The history of Greece is a widely studied topic in Western history, and with good reason: Greece has left an important historical, cultural, and linguistic legacy to the rest of the world. Indeed, in English, many of our words feature Greek roots; we inadvertently use Greek when we talk about polygons or phobias.
Though the Greek language has evolved significantly since ancient times, the modern version of the language within present-day Greece does not have very much regional variation. Still, there are some important dialects to know, whether you’re studying Greek or you’re just interested in the language.
Demotic Greek refers to the modern spoken form of the Greek language, and literally means “language of the people”. Indeed, nearly all of Greece’s 11 million inhabitants speak Demotic Greek, and if you’re learning spoken Greek, it’s likely that you’re learning this variety as well.
Demotic Greek is similar -- though not identical -- to Standard Modern Greek, which was declared the official language of Greece in 1976. Before that time,, the archaic Katharevousa variety -- which is nowadays used only in certain churches -- was the country’s official language.
2. Standard Modern
Given that Demotic Greek is spoken by nearly all of Greece’s inhabitants, it is often considered to be the same as Standard Modern Greek. However, the officially mandated version of the language -- Standard Modern Greek -- differs a bit from Demotic Greek. Specifically, Standard Modern Greek is a fusion between Demotic Greek and the archaic Katharevousa forms. Still, Standard Modern Greek is taught in schools, and is used in media such as newspapers.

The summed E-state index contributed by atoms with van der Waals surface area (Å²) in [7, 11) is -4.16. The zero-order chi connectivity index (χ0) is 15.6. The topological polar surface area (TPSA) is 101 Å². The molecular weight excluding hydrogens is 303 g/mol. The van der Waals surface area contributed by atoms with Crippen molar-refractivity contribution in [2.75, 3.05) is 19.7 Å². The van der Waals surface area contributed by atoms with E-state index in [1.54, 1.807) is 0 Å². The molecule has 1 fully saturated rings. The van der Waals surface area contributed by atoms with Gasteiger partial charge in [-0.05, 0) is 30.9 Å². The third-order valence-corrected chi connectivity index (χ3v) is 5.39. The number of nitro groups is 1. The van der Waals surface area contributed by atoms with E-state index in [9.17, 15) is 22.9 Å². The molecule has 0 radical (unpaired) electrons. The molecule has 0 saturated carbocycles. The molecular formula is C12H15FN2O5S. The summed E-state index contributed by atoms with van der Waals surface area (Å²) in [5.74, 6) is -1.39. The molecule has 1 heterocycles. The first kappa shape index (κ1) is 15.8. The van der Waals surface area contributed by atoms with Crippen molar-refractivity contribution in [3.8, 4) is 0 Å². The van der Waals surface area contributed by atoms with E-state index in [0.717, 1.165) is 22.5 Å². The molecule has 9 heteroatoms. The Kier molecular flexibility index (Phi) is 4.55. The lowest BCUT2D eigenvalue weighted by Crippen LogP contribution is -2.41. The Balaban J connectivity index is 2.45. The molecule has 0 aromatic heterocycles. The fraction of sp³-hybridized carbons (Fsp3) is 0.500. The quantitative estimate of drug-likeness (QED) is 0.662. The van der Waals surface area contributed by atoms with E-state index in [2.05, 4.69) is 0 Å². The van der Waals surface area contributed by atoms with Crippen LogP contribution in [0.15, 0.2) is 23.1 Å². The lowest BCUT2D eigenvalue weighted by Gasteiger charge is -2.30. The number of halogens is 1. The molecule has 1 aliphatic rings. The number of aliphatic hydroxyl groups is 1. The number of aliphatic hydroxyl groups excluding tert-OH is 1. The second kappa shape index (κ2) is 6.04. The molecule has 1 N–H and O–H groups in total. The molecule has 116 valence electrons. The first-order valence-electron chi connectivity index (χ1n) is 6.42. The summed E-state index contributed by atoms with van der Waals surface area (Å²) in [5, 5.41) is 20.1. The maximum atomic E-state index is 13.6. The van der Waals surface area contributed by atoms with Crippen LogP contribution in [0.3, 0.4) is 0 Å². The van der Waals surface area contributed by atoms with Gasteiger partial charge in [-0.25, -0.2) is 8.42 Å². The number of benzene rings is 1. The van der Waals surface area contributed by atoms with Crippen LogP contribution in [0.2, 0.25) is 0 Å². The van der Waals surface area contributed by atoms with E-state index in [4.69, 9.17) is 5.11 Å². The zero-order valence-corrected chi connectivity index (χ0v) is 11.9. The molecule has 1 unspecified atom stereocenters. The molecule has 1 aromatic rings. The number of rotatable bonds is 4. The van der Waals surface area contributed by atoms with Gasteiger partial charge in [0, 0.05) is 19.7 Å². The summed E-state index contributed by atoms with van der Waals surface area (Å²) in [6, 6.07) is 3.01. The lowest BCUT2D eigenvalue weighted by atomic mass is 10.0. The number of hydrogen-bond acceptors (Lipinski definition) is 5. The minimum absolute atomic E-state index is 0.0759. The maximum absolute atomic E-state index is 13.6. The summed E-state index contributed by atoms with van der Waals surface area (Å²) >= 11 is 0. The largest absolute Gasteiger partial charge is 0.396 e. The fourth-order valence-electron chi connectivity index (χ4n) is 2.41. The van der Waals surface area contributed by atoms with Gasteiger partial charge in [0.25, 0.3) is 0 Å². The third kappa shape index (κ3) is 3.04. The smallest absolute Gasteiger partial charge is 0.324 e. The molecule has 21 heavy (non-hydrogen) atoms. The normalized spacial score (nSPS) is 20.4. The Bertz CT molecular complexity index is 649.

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Pontic Greek refers to the dialect that is spoken in the Pontus region to the south of the Black Sea. Though this region is in Turkey, it is inhabited largely by Greeks nowadays, and has historically been a Greek territory.
Compared to Demotic Greek, Pontic Greek retains many archaic features of the language that have since evolved within Greece. For example, many Pontic Greek letters preserve Ancient Greek pronunciations, rather than newer pronunciations that have evolved in dialects found in mainland Greece.
4. Outlying Dialects
As mentioned above, the Greek language does not feature very much dialectical variation within Greece. However, isolated communities retain very strong dialects, which are often so different from other forms of Greek that they are considered to be different languages. Some of these include Tsakonian, which is spoken in a small mountainous region in the Peloponnese peninsula, and Griko, a diaspora dialect spoken in Southern Italy.
Many languages like Arabic, Chinese, or Spanish have significant regional differences, and it can be hard or impossible to understand speakers of different dialects. Luckily for those studying Greek, simply learning the Demotic form of the language is sufficient to communicate with the vast majority of Greek speakers. Still, learning Greek is no easy feat. So don’t go at it alone: consider taking tailor-made Greek courses taught by a native speaker to guide you along in the process. Contact us to learn more about our flexible course and package options.